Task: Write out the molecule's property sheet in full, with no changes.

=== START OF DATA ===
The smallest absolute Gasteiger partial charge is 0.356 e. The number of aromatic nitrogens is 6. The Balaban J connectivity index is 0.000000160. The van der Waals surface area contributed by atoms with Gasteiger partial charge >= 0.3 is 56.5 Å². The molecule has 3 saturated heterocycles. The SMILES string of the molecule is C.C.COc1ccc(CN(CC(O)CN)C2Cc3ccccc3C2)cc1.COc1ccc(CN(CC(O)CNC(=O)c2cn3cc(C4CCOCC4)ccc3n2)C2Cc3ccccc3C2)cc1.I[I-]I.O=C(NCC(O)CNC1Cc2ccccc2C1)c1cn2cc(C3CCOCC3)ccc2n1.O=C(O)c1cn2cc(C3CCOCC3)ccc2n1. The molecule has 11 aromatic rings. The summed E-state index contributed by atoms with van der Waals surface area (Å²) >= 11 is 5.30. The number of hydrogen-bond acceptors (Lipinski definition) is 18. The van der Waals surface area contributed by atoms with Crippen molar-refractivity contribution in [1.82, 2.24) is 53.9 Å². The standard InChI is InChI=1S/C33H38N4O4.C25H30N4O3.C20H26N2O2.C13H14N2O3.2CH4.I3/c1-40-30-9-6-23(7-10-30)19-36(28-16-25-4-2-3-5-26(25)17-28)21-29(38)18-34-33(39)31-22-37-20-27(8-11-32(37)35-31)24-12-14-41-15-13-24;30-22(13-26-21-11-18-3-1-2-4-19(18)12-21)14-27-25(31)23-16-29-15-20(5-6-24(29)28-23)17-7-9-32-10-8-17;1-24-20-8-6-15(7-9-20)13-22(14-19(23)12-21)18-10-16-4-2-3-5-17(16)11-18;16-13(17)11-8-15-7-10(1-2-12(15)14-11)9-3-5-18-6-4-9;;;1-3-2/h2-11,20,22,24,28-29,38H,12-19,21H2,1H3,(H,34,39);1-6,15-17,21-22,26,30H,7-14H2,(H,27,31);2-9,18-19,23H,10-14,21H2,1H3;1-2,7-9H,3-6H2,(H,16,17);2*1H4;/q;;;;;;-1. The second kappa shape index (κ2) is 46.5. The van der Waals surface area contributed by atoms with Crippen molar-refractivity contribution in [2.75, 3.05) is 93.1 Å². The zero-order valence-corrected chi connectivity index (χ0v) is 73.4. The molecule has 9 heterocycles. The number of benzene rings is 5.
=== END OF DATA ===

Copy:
The smallest absolute Gasteiger partial charge is 0.356 e. The number of aromatic nitrogens is 6. The Balaban J connectivity index is 0.000000160. The van der Waals surface area contributed by atoms with Gasteiger partial charge >= 0.3 is 56.5 Å². The molecule has 3 saturated heterocycles. The SMILES string of the molecule is C.C.COc1ccc(CN(CC(O)CN)C2Cc3ccccc3C2)cc1.COc1ccc(CN(CC(O)CNC(=O)c2cn3cc(C4CCOCC4)ccc3n2)C2Cc3ccccc3C2)cc1.I[I-]I.O=C(NCC(O)CNC1Cc2ccccc2C1)c1cn2cc(C3CCOCC3)ccc2n1.O=C(O)c1cn2cc(C3CCOCC3)ccc2n1. The molecule has 11 aromatic rings. The summed E-state index contributed by atoms with van der Waals surface area (Å²) >= 11 is 5.30. The number of hydrogen-bond acceptors (Lipinski definition) is 18. The van der Waals surface area contributed by atoms with Crippen molar-refractivity contribution in [1.82, 2.24) is 53.9 Å². The standard InChI is InChI=1S/C33H38N4O4.C25H30N4O3.C20H26N2O2.C13H14N2O3.2CH4.I3/c1-40-30-9-6-23(7-10-30)19-36(28-16-25-4-2-3-5-26(25)17-28)21-29(38)18-34-33(39)31-22-37-20-27(8-11-32(37)35-31)24-12-14-41-15-13-24;30-22(13-26-21-11-18-3-1-2-4-19(18)12-21)14-27-25(31)23-16-29-15-20(5-6-24(29)28-23)17-7-9-32-10-8-17;1-24-20-8-6-15(7-9-20)13-22(14-19(23)12-21)18-10-16-4-2-3-5-17(16)11-18;16-13(17)11-8-15-7-10(1-2-12(15)14-11)9-3-5-18-6-4-9;;;1-3-2/h2-11,20,22,24,28-29,38H,12-19,21H2,1H3,(H,34,39);1-6,15-17,21-22,26,30H,7-14H2,(H,27,31);2-9,18-19,23H,10-14,21H2,1H3;1-2,7-9H,3-6H2,(H,16,17);2*1H4;/q;;;;;;-1. The second kappa shape index (κ2) is 46.5. The van der Waals surface area contributed by atoms with Crippen molar-refractivity contribution in [2.75, 3.05) is 93.1 Å². The zero-order valence-corrected chi connectivity index (χ0v) is 73.4. The molecule has 9 heterocycles. The number of benzene rings is 5.